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Does Coca-Cola Recycle Aluminum Cans? [Biodegradable]

Does CocaCola Recycle Aluminum Cans

Coca-Cola’s prominence speaks for itself.

However, with daily sales of up to 1.8 Billion, the concern becomes whether the aluminum cans find use to support environmental sustainability (source).

Luckily, this article will offer an in-depth look at this sensitive topic.

Yes, Coca-Cola does recycle its aluminum cans.

It takes about 60 days for the used cans to reappear back on shelves.

The cans may repeatedly face meltdown and recasting without requiring new additional materials.

The last point about repeated use solidifies the argument for cost-effectiveness in material acquisition.

Besides discussing Coca-Cola’s take on recycling its cans, this article will also cover how consumers can get involved in the recycling process.

Can Coke Cans be Recycled?

Can Coke Cans be Recycled

For humans and other life forms to survive, it’s necessary to have environments and ecosystems that are ‘healthy.’ If this is to happen, several measures need consideration.

Individuals and corporations need to take responsibility by ensuring environmental protection.

Recycling identifies as a great way to support environmental sustainability in the long term.

This process reduces waste, and it also conserves energy.

According to Cranes Drinks, the energy used to recycle a can is 90% less than that used to recycle glass (source).

Other than that, ten times more energy is required when producing virgin aluminum using bauxite than using sand for manufacturing glass.

It involves the same amount (a tonne) of both materials.

When producing aluminum cans from recycled material, only 8% of energy is required when compared to using virgin aluminum (source).

Being lighter than glass also means fuel usage reduction occurs.

Coca-Cola takes pride in the recycling process, especially since it only takes about 60 days for the cans to be back on the shelves.

In comparison to glass, facilities for recycling aluminum cans are easier to find.

Interestingly, 75% of aluminum ever produced is still being used today (source).

It proves how easy it is to recycle the material. 

A unique feature of aluminum is its ability to be repeatedly recycled and still retains its initial strength.

Also, the material is light in weight, allowing ease of transportation.

Both its weight and strength ensure safe distribution.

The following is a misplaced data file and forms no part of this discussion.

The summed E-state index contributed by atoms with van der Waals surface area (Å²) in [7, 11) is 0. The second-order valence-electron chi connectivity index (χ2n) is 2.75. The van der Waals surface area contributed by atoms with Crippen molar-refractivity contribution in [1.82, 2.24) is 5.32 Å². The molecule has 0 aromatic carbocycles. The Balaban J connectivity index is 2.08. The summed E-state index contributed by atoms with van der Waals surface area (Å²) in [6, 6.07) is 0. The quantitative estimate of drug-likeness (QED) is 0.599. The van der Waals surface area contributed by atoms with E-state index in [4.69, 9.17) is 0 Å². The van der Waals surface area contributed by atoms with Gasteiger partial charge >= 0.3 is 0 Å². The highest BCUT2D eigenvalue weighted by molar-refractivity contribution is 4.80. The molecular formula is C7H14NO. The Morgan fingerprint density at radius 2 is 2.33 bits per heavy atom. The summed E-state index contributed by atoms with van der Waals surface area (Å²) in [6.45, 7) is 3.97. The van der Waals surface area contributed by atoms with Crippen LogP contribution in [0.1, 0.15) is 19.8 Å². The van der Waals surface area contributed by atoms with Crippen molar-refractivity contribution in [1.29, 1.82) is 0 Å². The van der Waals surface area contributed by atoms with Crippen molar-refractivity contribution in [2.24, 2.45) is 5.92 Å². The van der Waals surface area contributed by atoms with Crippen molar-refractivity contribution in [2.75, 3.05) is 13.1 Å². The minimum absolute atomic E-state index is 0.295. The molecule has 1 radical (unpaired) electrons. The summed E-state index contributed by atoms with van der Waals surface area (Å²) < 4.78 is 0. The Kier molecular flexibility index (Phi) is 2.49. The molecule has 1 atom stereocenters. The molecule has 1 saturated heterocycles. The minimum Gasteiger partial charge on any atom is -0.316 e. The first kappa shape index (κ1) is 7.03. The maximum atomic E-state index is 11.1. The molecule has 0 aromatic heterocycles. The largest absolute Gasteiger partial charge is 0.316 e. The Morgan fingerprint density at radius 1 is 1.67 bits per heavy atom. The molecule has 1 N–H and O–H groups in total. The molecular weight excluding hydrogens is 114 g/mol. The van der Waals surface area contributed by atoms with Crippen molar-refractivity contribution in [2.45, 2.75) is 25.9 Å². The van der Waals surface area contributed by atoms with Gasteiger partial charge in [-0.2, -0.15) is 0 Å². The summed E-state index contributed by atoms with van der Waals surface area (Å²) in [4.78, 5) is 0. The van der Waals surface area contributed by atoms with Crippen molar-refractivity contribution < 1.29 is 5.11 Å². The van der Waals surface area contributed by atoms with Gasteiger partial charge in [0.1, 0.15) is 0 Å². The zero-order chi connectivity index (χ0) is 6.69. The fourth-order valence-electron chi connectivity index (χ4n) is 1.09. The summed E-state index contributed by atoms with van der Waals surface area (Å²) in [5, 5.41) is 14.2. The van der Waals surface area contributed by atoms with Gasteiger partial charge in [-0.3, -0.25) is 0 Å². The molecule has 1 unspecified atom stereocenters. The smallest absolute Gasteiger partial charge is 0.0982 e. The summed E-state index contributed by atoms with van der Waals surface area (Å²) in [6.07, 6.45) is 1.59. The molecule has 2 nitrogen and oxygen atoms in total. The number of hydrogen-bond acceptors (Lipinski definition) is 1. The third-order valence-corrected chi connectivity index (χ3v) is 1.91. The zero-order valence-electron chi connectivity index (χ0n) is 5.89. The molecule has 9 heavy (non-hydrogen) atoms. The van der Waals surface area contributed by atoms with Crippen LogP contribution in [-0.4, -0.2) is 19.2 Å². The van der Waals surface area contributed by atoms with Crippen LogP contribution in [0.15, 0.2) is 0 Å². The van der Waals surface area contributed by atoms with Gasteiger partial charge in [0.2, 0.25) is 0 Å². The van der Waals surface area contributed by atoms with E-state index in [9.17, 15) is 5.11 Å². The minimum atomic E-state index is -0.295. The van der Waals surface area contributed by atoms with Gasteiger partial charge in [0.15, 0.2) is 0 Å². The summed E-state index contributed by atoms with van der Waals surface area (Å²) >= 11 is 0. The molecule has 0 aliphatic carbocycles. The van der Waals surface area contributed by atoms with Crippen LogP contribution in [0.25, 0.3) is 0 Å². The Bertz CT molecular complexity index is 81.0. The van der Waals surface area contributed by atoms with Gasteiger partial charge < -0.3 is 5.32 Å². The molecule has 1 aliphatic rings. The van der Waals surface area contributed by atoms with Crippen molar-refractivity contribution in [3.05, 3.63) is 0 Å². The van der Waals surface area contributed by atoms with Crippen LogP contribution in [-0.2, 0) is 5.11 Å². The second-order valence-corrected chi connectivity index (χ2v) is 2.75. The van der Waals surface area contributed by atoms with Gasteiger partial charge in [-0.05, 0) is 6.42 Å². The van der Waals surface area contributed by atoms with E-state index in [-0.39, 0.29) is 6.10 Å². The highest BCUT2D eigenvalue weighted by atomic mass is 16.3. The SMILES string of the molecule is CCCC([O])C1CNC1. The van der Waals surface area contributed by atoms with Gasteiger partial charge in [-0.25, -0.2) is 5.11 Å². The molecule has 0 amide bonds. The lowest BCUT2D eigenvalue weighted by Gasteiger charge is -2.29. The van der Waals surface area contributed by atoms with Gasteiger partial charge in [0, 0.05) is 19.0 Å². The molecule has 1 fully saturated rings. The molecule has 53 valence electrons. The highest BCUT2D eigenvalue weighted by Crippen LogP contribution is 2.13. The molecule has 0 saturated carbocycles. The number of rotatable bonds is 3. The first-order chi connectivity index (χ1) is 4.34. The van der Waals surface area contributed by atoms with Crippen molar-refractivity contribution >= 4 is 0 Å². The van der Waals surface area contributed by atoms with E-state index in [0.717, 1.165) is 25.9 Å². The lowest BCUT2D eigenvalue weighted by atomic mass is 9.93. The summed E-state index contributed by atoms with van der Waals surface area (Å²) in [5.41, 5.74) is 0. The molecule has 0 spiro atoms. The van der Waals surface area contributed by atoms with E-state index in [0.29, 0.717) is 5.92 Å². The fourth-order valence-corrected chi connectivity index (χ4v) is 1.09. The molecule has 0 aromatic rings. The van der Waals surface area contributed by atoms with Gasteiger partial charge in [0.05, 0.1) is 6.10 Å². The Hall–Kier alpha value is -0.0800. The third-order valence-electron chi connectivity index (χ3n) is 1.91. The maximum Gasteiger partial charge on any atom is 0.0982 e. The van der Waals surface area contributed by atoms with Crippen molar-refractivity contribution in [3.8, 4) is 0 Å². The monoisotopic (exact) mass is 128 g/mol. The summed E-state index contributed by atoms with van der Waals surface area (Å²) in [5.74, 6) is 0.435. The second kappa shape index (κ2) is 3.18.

For Coca-Cola, this recycling process is more economical as both emissions and transportation costs reductions occur.

The company works together with its suppliers to ensure the closed recycling loop is maintained, which inches closer to a packaging future that is more sustainable.

Do You Have to Rinse Soda Cans Before Recycling?

Do You Have to Rinse Soda Cans Before Recycling

The recycling movement is one extensively discussed.

In a move to protect the environment, conversations about recycling have gone beyond the act of recycling to how to recycle items properly.

Overlooking the right way to recycle will be more of a setback than progress.

With cans of food, for example, what you put into the recycling bin matters.

An empty food can will be appreciated, while half-full food cans will prove detrimental.

When these food items spill on all materials bound for recycling, the entire batch faces destruction.

It supports an environment where the growth of mold and the presence of pests like rats and insects is inevitable.

In the same way, liquids pose a risk to the recyclables.

Mixed recycling refers to mixing different materials such as paper, plastic, and metal in one bin.

These materials are transported to an MRF (Material Recovery Facility), mixing with other recyclables.

Liquid spills will damage these items.

High contamination levels will lead to the recyclables facing rejection.

The unideal situation will cause the items to be sent to a landfill instead.

It begs the question, should soda cans be rinsed before recycling?

Yes, a simple rinse is necessary—no need to take out the sponge and dish soap.

Fill the can or bottle with water, shake and swish around to remove any remaining residue on the sides.